On this day: Human eggs fertilised in a test tube

Events, birthdays and anniversaries for 13 February

On this day in 1969 British scientists announced that human eggs had been fertilised in a test tube for the first time. Picture: Getty
On this day in 1969 British scientists announced that human eggs had been fertilised in a test tube for the first time. Picture: Getty
On this day in 1969 British scientists announced that human eggs had been fertilised in a test tube for the first time. Picture: Getty

1633: Italian astronomer Galileo arrived in Rome and was detained by Roman Catholic Inquisition.

1689: English Parliament adopted a Bill of Rights.

1692: The Massacre of Glencoe, in which 34 men, two women and two children, members of the Macdonald clan, were slaughtered by Campbells and other soldiery on government orders after inadvertent failure of clan chief to sign allegiance to William III.

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1859: The Corps of Commissionaires was founded in London for the employment of former regular servicemen.

1866: Jesse James robbed his first bank.

1931: Scottish Youth Hostels Association was formed.

1945: Allied forces captured Budapest, Hungary.

1945: 1,400 RAF and 450 United States Air Force bombers devastated Dresden in three waves over a 14-hour period.

1968: Ten thousand US troops were in process of being transported to South Vietnam as fighting increased in that country.

1969: It was announced that eggs removed from a woman volunteer had been fertilised in a test tube as a result of work done at Cambridge University in collaboration with a doctor at Oldham General Hospital.

1974: Alexander Solzhenitsyn, Russian author and Nobel prize-winner in 1970, arrived in Switzerland after being expelled from the Soviet Union.

1975: Turkish Cypriots proclaimed separate administration in Turkish-occupied northern part of Cyprus.

1989: Soviet Union’s Red Army left Afghan capital of Kabul in ceremony, leaving behind handful of soldiers.

1990: The two Germanies, with Britain, France, Soviet Union, and US, agreed a framework for German reunification.

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1990: Mstislav Rostropovich, Soviet cellist who defected to United States in 1974, played his first concert in USSR for 16 years.

1991: Hundreds died as Americans bombed concrete structure in Baghdad claimed by Allies as command and control centre and by Iraq as air raid shelter.

1992: Ford of Britain announced losses of £920 million, the biggest in its 81-year history.

1994: John Major’s back-to-basics took new battering with resignation of Conservative MP Hartley Booth over relationship with Commons researcher.

2000: The last original “Peanuts” comic strip appeared in newspapers one day after Charles M Schulz died.

2004: The Harvard-Smithsonian Centre for Astrophysics announced the discovery of the universe’s largest known diamond, white dwarf star BPM 37093. Astronomers named this star “Lucy” after The Beatles’ song Lucy in the Sky with Diamonds.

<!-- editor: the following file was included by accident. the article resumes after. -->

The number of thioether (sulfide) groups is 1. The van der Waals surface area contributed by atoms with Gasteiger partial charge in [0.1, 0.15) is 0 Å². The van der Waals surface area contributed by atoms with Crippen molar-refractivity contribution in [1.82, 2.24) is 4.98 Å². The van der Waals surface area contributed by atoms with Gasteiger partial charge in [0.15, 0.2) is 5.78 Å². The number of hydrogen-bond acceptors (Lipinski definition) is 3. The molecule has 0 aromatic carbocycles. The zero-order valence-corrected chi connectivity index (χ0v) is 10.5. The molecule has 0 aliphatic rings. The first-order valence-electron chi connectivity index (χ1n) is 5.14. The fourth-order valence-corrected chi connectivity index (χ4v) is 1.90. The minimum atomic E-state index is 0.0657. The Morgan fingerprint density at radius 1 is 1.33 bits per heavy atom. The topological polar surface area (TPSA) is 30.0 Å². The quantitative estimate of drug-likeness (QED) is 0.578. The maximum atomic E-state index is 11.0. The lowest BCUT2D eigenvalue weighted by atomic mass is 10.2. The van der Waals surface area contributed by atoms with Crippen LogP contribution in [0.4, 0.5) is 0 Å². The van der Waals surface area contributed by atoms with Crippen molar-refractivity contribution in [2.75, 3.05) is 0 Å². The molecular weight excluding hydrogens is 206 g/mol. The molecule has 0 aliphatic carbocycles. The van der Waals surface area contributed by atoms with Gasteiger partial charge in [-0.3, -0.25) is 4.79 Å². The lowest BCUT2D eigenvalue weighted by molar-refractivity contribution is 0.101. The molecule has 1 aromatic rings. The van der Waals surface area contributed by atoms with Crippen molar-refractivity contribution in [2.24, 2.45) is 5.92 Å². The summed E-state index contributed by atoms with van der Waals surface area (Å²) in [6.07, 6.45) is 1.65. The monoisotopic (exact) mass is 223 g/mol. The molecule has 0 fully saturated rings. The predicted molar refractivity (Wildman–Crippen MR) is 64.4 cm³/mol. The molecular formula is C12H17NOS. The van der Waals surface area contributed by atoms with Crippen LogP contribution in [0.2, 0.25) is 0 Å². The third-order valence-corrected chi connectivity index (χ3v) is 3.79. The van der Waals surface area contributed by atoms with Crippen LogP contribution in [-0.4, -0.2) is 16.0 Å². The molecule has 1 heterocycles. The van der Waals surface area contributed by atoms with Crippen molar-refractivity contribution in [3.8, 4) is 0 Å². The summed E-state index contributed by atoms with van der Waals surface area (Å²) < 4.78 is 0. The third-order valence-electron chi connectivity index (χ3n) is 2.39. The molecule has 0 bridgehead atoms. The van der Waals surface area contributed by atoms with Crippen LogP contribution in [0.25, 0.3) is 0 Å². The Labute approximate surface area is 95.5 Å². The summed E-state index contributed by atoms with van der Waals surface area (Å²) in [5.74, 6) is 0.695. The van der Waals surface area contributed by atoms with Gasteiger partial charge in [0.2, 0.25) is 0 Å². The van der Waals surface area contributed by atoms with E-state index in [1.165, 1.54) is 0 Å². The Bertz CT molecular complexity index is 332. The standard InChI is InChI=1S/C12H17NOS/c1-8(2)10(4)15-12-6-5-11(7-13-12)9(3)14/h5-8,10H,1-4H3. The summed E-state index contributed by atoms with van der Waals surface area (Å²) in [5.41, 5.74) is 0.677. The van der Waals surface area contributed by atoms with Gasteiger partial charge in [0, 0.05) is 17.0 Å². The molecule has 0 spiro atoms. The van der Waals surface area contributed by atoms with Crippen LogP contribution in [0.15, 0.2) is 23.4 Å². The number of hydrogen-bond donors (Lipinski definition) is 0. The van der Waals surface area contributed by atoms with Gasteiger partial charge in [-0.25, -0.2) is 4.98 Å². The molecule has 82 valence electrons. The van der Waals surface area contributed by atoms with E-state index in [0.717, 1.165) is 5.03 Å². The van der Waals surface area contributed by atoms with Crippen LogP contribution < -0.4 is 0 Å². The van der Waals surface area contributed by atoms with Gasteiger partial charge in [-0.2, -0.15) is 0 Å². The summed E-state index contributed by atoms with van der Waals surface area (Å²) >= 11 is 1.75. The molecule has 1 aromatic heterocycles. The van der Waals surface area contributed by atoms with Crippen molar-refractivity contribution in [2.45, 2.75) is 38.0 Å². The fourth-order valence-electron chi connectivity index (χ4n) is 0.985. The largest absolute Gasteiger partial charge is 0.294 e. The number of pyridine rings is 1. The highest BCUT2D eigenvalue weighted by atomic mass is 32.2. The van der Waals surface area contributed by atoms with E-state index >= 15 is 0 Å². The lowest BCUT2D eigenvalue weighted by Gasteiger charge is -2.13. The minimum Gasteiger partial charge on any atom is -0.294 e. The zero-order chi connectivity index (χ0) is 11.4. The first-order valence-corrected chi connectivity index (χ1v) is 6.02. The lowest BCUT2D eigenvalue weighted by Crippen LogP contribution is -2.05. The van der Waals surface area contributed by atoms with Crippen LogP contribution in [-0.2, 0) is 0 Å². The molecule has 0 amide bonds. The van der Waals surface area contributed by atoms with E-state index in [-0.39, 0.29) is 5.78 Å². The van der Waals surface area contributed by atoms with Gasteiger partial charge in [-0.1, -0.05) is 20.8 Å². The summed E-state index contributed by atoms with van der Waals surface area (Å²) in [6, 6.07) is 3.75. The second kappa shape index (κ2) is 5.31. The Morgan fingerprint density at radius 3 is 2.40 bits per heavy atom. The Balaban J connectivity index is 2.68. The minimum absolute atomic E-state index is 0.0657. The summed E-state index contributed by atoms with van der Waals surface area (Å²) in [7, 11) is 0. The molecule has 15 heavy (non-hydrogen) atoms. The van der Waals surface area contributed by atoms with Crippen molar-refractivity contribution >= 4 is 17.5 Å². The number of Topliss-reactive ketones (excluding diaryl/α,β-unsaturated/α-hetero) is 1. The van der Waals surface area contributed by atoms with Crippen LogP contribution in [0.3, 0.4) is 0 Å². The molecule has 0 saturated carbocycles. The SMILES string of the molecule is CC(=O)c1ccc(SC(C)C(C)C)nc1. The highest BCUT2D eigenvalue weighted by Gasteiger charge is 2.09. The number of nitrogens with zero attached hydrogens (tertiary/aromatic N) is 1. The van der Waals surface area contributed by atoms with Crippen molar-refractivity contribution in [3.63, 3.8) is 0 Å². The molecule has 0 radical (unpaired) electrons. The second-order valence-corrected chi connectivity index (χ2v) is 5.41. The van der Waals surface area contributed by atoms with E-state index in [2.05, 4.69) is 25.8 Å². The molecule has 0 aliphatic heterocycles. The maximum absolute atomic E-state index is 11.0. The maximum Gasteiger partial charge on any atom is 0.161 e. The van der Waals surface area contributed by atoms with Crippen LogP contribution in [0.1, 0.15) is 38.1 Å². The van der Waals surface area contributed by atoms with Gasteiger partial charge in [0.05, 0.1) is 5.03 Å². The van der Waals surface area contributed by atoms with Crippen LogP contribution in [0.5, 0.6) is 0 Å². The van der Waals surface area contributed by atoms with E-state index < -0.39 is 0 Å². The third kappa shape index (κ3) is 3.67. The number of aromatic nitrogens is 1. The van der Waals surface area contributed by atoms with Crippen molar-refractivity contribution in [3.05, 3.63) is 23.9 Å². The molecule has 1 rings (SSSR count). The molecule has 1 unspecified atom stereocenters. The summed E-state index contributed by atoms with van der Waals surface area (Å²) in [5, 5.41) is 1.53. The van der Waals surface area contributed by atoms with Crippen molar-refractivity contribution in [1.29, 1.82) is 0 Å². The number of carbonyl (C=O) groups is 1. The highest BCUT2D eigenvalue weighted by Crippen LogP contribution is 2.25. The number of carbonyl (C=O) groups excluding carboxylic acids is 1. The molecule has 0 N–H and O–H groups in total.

2008: Australian prime minister Kevin Rudd made a historic apology to the Indigenous Australians and the Stolen Generations.

2010: The start of the Winter Olympics were overshadowed by the death of a luge competitor who left the track at high speed. Georgian Nodar Kumaritashvili’s sled flipped and he smashed into a steel pole at the Whistler Sliding Centre, killing the 21-year-old.


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Mena Suvari, actress, 36; Jesse Birdsall, actor, 52; Liam Brady, footballer and manager, 59; Stockard Channing, actress, 71; Peter Gabriel, singer, songwriter, 65; Peter Hook, rock musician (Joy Division and New Order), 59; Simon Fraser, 16th Lord Lovat, 5th Baron Lovat, 38; John McAllion, MSP 1999-2003, MP 1987-2001, 67; Colin Matthews OBE, composer, 69; Jamie Murray, Wimbledon mixed doubles champion with Jelena Jankovic in 2007, 29; Kim Novak, actress, 82; Henry Rollins, actor and rock singer, 54; Prof Simon Schama CBE, academic and broadcaster, 70; George Segal, actor and banjo player, 81; Jerry Springer, talk show host, 71; Robbie Williams, singer, 41.


Births: 1728 John Hunter, East Kilbride-born physiologist and surgeon; 1744 David Allan, Alloa-born artist known as “the Scottish Hogarth”; 1849 Lord Randolph Churchill, statesman and father of Winston; 1850 Arthur Mees, conductor and singing teacher; 1884 Sophie Tucker, singer and “Last of the red hot mommas”; 1901 Lewis Grassic Gibbon (James Leslie Mitchell), novelist; 1928 Douglas John Moray Stuart, 20th Earl of Moray; 1938 Oliver Reed, actor.

Deaths: AD858 Kenneth MacAlpin, first King of Scots; 1542 Catherine Howard, fifth wife of Henry VIII (executed for alleged adultery); 1883 Richard Wagner, opera composer; 1917 Mata Hari (Margaretha Geertruida MacLeod, nee Zelle), reputed First World War double agent (executed by French); 1950 Rafael Sabatini, novelist; 1958 Dame Christabel Pankhurst, suffragette; 1958 Georges Rouault, artist; 1970 HM Bateman, cartoonist; 1976 Lily Pons, singer; 1979 Jean Renoir, film-maker.